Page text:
(detail) Pages from Morgan Parker’s Magical Negro; Tin House Books, 2019; Photo: ArtsEditor.com

Four years later, this poem has made its way into Parker’s latest book Magical Negro, from Tin House Books, no less relevant than it was before. According to The Washington Post, 16 unarmed people have been shot and killed by police so far this year, a disproportionate number of them people of color. Every day we see headlines about the struggle to hold pharmaceutical companies accountable for pushing opioids into the medical system. Many of the poems in Magical Negro share similar grief to “If you are overstaying woke,” but as always, Parker’s poetry is tempered with equal parts humor, anger, and celebration.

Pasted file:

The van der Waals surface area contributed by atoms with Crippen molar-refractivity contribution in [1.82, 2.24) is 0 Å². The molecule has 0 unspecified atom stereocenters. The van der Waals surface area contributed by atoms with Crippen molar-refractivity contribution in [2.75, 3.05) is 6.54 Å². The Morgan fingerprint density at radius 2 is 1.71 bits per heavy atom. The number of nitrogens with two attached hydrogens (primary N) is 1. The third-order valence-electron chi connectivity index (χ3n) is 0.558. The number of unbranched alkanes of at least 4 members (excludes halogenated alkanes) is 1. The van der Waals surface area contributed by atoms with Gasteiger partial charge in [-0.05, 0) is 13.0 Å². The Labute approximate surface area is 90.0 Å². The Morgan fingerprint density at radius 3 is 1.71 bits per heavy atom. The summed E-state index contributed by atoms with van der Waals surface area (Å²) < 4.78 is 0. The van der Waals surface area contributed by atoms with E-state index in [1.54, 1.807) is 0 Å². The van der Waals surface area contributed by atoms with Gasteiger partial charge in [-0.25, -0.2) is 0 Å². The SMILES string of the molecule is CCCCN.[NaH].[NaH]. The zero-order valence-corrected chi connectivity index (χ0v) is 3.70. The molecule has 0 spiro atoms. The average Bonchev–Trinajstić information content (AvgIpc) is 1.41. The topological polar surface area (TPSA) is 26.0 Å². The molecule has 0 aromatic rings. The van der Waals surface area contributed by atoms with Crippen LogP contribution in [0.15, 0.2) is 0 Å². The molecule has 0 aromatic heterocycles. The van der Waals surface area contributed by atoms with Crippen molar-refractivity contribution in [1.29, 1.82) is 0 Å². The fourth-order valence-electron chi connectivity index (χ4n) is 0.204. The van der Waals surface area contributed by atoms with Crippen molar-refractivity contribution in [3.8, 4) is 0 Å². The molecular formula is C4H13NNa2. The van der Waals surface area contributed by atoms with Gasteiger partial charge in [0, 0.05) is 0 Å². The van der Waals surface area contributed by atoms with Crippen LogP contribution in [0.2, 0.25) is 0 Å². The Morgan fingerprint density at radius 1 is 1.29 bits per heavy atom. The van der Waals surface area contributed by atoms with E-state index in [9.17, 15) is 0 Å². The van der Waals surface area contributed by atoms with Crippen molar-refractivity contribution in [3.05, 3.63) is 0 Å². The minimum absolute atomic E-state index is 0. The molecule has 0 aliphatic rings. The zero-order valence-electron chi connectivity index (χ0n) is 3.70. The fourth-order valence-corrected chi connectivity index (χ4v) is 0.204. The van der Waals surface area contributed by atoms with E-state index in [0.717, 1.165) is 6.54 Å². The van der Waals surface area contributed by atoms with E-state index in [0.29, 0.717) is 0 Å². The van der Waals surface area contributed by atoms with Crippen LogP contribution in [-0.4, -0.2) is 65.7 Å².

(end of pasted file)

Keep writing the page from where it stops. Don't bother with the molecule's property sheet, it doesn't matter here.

Much of Parker’s style remains consistent between this book and her last: a love of long titles, an immersive concern with pop culture, and a constant juggling of narrative, lyric, essay, and ode. But the scope of her work has changed. As the title of her last book, There Are More Beautiful Things Than Beyoncé, would suggest, for a long time Parker wrote obsessively about Beyoncé as a lens to explore black culture, white scrutiny, feminine performance, and other topics. The frame has since widened significantly. Rather than a single person, Magical Negro refers to a group—black characters in film and fiction who are employed only as special aides to white people. As a title, this serves to set a more pluralistic framework for this book, while performing a trick common among marginalized groups of taking a derogatory term and inverting its meaning. In this context, it says Why yes, thank you, we are magical, all by our own damn selves. If Beyoncé was a rejection of the idea that a single person should be seen as the be all and end-all of black womanhood, Magical Negro offers a more open-ended figure to take her place.